About Us

Blue Background

The Department of Urology has an outstanding research environment that is at the core of its mission. Our four major areas of research focus include basic science, engineering, clinical translational, and health services. The Department annually has funded research in excess of 4.0 million dollars and is ranked amongst the top urology departments nationally for federal research funding.

This is unpublished


The Department has retained a Research Year in its six year residency track to better support its mission of developing future Surgeon-Scientists. Some of the many opportunities for involvement are listed below.


Research Centers of Excellence

CHORD (Center for Health Outcomes Research & Dissemination)

The mission of CHORD is to design and implement research studies that impact clinical practice and health policy to improve the health and well-being of patients with urologic problems. CHORD supports research and dissemination programs devoted to the study of quality, access, and variations in care for patients with urologic health conditions, as well as the advancement of health equity and patient-centered outcomes in urologic care. CHORD’s infrastructure consists of investigators, staff, resources, and collaborators. CHORD’s research staff has extensive experience in stakeholder engagement, qualitative and quantitative research methods, and patient-centered outcomes and comparative effectiveness research. Professor John Gore, MD, MS, is the Director of CHORD and Assistant Professor Yaw Nyame, MD, MS, MBA, is the Associate Director of CHORD.


IPCR (Institute for Prostate Cancer Research)

Professor and Chair Emeritus Dr. Paul Lange spent considerable effort to establish the Institute of Prostate Cancer Research (IPCR), which supports research activities of approximately 15 programs at the UW and the Fred Hutchinson Cancer Center. Together these researchers have already identified and/or assembled up to 80 percent of the genes expressed in prostate cancer, developed one of the largest serum and tissue banks in the world, undertaken some of the most advanced studies of bone biology and skeletal metastases, assembled information and genotypes for more than 300 families with hereditary prostate cancer, and developed many new therapeutic strategies. Professor of Urology Daniel Lin, MD, is the Director of the IPCR.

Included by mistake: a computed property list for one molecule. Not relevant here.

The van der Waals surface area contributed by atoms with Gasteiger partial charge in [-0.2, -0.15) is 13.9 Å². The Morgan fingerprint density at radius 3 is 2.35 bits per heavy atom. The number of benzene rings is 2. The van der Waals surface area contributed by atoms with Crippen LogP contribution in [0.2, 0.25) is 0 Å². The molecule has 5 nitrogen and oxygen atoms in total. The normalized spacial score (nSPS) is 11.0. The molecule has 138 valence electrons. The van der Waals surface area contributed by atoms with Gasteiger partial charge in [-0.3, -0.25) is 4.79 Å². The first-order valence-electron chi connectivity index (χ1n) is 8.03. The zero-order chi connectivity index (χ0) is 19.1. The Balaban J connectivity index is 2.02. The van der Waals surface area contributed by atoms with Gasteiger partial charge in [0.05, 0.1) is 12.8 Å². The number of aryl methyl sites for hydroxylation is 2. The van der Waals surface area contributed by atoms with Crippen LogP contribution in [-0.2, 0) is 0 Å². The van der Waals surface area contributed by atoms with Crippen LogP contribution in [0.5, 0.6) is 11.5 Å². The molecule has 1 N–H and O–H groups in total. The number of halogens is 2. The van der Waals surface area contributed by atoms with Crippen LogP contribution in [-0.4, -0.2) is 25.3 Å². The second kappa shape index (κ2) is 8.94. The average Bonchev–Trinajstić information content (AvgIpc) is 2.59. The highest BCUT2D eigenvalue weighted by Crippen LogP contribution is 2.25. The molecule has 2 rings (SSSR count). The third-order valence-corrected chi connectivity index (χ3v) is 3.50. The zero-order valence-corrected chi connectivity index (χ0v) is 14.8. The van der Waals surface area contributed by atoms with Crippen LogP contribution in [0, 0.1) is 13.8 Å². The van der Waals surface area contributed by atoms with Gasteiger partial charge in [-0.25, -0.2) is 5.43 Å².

WISH (WWAMI Institute for Simulation in Healthcare)

The University of Washington’s premiere simulation training facility for healthcare education serving the WWAMI region, the Institute for Simulation in Healthcare (WISH) connects over 30 departments and programs throughout UW Medicine, School of Medicine, School of Nursing, School of Pharmacy, and Physician’s Assistant Training Program (MEDEX). Professor of Urology Robert M. Sweet, MD, FACS, is the Executive Director of WISH.


Genitourinary Cancer Research Lab 

The GU Cancer Research Lab was founded by Professor Emeritus Robert L. Vessella, Ph.D. The prostate and bladder cancer rapid autopsy programs provide a valuable resource for identifying emerging treatment resistant phenotype and establishment of patient-derived xenografts allow for systematic evaluations of treatment targets, response, and emerging resistance. The lab is co-directed by Dr. Colm Morrissey and Dr. Eva Corey.